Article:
In 2013, Chinese President Xi Jinping proposed the “Silk Road Economic Belt” concept in a keynote speech delivered in Kazakhstan, aimed at reviving the historical Silk Road that connected China to Europe. The proposal later evolved into China’s iconic Belt and Road Initiative (BRI) with Central Asian countries becoming pioneer participants.
As the BRI substantially boosts infrastructure building in the region and fosters closer economic ties, bilateral trade between China and the five Central Asian countries has grown exponentially in recent years. In 2022, total trade between China and the region reached US$70.2 billion, marking a record high and a 40 percent year-on-year increase. Among the five countries, Kazakhstan took the lead with US$31 billion, followed by Kyrgyzstan (US$15.5b), Turkmenistan (US$11.2b), Uzbekistan (US$9.8b) and Tajikistan (US$2b).
The momentum continued into the first four months of 2023, as trade between China and the five countries soared to 173.05 billion yuan (US$24.3b), reflecting a 37 percent increase over the same period in 2022.
“The China-Central Asia Summit is the first to solely focus on the Central Asian region, providing a new platform for China and the region to upgrade and elevate cooperation,” Yang Jin told NewsChina.
Qian said the China-Central Asia Summit provides an opportunity for both parties to go beyond traditional energy cooperation to explore new growth areas such as finance, agriculture, poverty reduction, green and low-carbon initiatives, healthcare and digital innovation.
In the China-Central Asia Summit declaration, the six countries agreed to further boost road and flight connections and speed up the construction of cross-border railways connecting China, Kyrgyzstan and Uzbekistan.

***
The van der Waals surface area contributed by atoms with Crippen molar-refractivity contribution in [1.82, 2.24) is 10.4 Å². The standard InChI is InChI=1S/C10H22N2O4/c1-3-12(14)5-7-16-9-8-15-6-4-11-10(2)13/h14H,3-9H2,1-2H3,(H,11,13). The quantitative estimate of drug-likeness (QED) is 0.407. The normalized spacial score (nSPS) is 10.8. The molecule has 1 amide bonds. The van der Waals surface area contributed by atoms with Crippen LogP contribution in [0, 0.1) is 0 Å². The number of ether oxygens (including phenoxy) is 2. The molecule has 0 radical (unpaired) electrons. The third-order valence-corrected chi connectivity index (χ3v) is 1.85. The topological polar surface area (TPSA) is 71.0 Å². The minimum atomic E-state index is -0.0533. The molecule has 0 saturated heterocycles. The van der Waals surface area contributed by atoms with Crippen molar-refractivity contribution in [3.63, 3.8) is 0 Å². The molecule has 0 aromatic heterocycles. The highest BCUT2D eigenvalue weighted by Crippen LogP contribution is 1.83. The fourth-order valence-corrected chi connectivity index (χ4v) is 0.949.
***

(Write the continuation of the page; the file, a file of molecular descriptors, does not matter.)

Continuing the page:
The leaders also approved mechanisms to boost cooperation in areas such as renewable energy, education, science, tourism and healthcare. China agreed to increase imports of agricultural products from Central Asia and pledged to provide 26 billion yuan (US$3.8b) in grants and low-interest loans to Central Asian countries.
China’s foreign direct investment into the five Central Asian countries was around US$15 billion by the end of 2022, involving oil and gas mining, manufacturing and digital technology, according to Wang Wentao, China’s Minister of Commerce, on April 18 during the trade ministers’ virtual meeting with his counterparts from the five Central Asian countries. China will continue to work with the region to develop digital trade and the green economy, Wang said.
For Yu Zeyuan, a senior researcher at the Singapore-based newspaper Lianhe Zaobao, the biggest takeaway of the China-Central Asia Summit is the six countries’ consensus to intensify their efforts to strengthen the status of Central Asia as a trans-Eurasian transport hub.
In the joint declaration, the six countries pledged to intensify the development of the China-Central Asia transport corridor toward the Middle East, Europe, South Asia and Iran. The statement specifically mentions accelerating the construction of the China-Kyrgyzstan-Uzbekistan (CKU) railway project.
During the summit, China signed a memorandum of understanding on the CKU railway with Uzbekistan and Kyrgyzstan, signaling major progress on the project. China and Uzbekistan also announced the construction of another railway that could connect Central Asia with Afghanistan and Pakistan.
As a major component of the southern route of the China-Europe Railway Express, the CKU would reduce the rail distance from China to the Middle East and southern Europe by about 900 kilometers.
If the proposed railway projects can be effectively implemented, it will bring China closer to reviving the ancient Silk Road and connecting East Asia to Europe.